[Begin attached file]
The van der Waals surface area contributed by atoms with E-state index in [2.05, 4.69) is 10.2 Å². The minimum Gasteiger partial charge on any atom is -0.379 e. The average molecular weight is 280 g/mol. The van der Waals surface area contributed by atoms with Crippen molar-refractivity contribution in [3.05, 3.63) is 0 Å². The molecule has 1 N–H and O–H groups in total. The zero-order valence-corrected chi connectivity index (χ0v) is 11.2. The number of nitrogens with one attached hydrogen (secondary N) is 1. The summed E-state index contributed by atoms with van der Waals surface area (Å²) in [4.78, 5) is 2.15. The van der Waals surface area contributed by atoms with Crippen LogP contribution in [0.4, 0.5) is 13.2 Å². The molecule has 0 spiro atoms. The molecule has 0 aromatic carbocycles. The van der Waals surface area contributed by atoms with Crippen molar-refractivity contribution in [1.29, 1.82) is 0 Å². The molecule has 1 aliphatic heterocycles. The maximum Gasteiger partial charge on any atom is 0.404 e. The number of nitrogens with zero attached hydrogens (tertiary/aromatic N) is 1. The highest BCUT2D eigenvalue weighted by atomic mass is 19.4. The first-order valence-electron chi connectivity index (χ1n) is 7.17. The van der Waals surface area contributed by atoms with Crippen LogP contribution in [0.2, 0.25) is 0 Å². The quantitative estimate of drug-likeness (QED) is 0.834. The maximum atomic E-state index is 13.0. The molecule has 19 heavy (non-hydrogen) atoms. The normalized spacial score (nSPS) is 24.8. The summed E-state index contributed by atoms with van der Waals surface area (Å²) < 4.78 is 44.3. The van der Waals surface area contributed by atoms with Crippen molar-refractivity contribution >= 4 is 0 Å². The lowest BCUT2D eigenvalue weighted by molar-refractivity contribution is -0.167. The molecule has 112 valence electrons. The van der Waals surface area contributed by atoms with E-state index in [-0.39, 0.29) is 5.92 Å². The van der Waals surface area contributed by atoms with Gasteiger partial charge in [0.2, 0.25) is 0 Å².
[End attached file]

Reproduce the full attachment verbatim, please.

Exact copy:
The van der Waals surface area contributed by atoms with E-state index in [2.05, 4.69) is 10.2 Å². The minimum Gasteiger partial charge on any atom is -0.379 e. The average molecular weight is 280 g/mol. The van der Waals surface area contributed by atoms with Crippen molar-refractivity contribution in [3.05, 3.63) is 0 Å². The molecule has 1 N–H and O–H groups in total. The zero-order valence-corrected chi connectivity index (χ0v) is 11.2. The number of nitrogens with one attached hydrogen (secondary N) is 1. The summed E-state index contributed by atoms with van der Waals surface area (Å²) in [4.78, 5) is 2.15. The van der Waals surface area contributed by atoms with Crippen LogP contribution in [0.4, 0.5) is 13.2 Å². The molecule has 0 spiro atoms. The molecule has 0 aromatic carbocycles. The van der Waals surface area contributed by atoms with Crippen molar-refractivity contribution in [1.29, 1.82) is 0 Å². The molecule has 1 aliphatic heterocycles. The maximum Gasteiger partial charge on any atom is 0.404 e. The number of nitrogens with zero attached hydrogens (tertiary/aromatic N) is 1. The highest BCUT2D eigenvalue weighted by atomic mass is 19.4. The first-order valence-electron chi connectivity index (χ1n) is 7.17. The van der Waals surface area contributed by atoms with Crippen LogP contribution in [0.2, 0.25) is 0 Å². The quantitative estimate of drug-likeness (QED) is 0.834. The maximum atomic E-state index is 13.0. The molecule has 19 heavy (non-hydrogen) atoms. The normalized spacial score (nSPS) is 24.8. The summed E-state index contributed by atoms with van der Waals surface area (Å²) < 4.78 is 44.3. The van der Waals surface area contributed by atoms with Crippen molar-refractivity contribution >= 4 is 0 Å². The lowest BCUT2D eigenvalue weighted by molar-refractivity contribution is -0.167. The molecule has 112 valence electrons. The van der Waals surface area contributed by atoms with E-state index in [-0.39, 0.29) is 5.92 Å². The van der Waals surface area contributed by atoms with Gasteiger partial charge in [0.2, 0.25) is 0 Å².